In the United States and Canada, we all dream of a time when our nations are considered elite in the soccer realm alongside many of the European and fellow American countries. Our greatest athletes would face legendary opponents of their time that are compared to Messi, Pele, Maradona, Ronaldo, Ronaldo (XL), Ronaldinho, and more. Our teams would develop the embarrassment of riches when selection time grew near, as fans, pundits, and coaches deliberated on the perfect 23. Our programs would continually feed new talent through the pipeline, geared up and prepared to wrestle spots on the senior team. It would be…magnificent.
Sadly, our current state is far more sobering. In the United States, our nation is considered lower-middle class alongside many of the other countries that consider scraping out of the group stage of a World Cup an achievement (Canada’s situation is far more dire). Our greatest athletes are currently being compared to European talent in the less prestigious leagues. Our national teams are currently in an embarrassment of scarcity as the same twelve to fourteen aging players are called up, and youngsters are typically called in for friendlies only to never be seen in a USMNT kit again; there are a few that are fortunate enough to keep the stock rotating, but those are usually ones that grew up in an academy system overseas. Our youth programs as of now are feeding players through a bureaucratic system that restricts play between school and academy and limits kids to maybe two dozen games a year. The academies themselves appear more like galaxies caught in a Hubble telescope image: significantly different groupings of mass seemingly scattered about and going in their own directions. It is, in a word, disheveled.
So what can be done? First, the problem needs to be identified. Second, the roadblocks that could stifle progress need to be brought to the surface in order to find a practical solution. And finally, a practical solution needs to be put into place to combat the issues previously discussed in order to achieve the goal of high quality international soccer.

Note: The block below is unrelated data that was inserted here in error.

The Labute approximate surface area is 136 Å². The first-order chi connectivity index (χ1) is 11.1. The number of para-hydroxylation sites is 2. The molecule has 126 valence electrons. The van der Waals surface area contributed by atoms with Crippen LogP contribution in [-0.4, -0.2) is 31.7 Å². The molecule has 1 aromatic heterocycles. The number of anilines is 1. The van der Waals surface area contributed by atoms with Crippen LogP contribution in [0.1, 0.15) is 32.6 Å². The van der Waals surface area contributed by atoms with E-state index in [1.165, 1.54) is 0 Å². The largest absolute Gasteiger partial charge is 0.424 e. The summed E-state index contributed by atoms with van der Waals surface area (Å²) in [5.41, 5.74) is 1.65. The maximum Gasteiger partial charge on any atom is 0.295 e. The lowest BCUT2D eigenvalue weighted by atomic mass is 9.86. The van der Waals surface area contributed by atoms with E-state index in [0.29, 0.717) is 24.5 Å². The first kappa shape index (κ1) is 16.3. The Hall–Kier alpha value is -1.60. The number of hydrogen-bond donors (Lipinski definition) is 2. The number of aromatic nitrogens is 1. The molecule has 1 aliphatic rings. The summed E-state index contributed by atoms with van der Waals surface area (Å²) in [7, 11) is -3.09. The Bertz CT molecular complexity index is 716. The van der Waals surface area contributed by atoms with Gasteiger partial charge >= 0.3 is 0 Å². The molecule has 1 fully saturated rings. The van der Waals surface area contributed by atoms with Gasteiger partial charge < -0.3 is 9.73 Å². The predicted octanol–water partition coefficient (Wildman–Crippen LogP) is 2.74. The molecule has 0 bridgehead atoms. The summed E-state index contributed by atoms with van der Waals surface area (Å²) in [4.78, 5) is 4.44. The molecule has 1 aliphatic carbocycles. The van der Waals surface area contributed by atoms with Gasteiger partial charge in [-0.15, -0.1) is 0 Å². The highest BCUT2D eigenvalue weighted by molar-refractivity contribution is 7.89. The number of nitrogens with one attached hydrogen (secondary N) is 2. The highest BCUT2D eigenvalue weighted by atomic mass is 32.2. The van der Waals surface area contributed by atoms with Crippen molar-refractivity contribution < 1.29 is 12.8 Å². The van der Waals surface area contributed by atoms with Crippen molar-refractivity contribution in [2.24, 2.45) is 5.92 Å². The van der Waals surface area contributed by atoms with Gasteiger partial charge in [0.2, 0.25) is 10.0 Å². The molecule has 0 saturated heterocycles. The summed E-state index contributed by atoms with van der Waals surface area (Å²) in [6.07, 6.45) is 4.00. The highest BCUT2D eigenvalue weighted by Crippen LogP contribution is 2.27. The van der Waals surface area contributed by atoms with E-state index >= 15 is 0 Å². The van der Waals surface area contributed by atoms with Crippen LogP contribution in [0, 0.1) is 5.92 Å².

The problems are obvious: the youth system isn’t cranking out the kind of world class talent needed for international competition on a regular basis; they aren’t organized under one umbrella with a system that prepares coaches as well as children to develop similarly across the nation as one cohesive unit; and worst of all, the organizations that develop the youth are funded nearly exclusively by the youth they’re developing – or rather, the parents and guardians of said youth. We all know this. We also know the solution, at least to the final point. Pay-to-play (PtP), the system in place that requires the children to pay for their own advancement, needs to disappear.
The structure also favors those with more political and financial power, regardless of the child's talent...
PtP is the system that, at face value (or the defense that could be used in favor of it), self-selects those determined enough to advance their soccer careers by filtering out those less serious. These kids then play in a more structured league that benefits their development through certified coaches and personnel. But in all reality, PtP restricts those who can’t afford the steep price tag of thousands of dollars a year just to suit up. The structure also favors those with more political and financial power, regardless of the child’s talent, by allowing those privileged few more minutes at the expense of others who could do with the time. Add on the mentality of winning over development, and American progress takes yet another step back…but I digress. The majority of parents that fall below the financial threshold required to register into a PtP academy are limited to which organized leagues their children can play (typically whatever program the child’s school or after-school organization provide).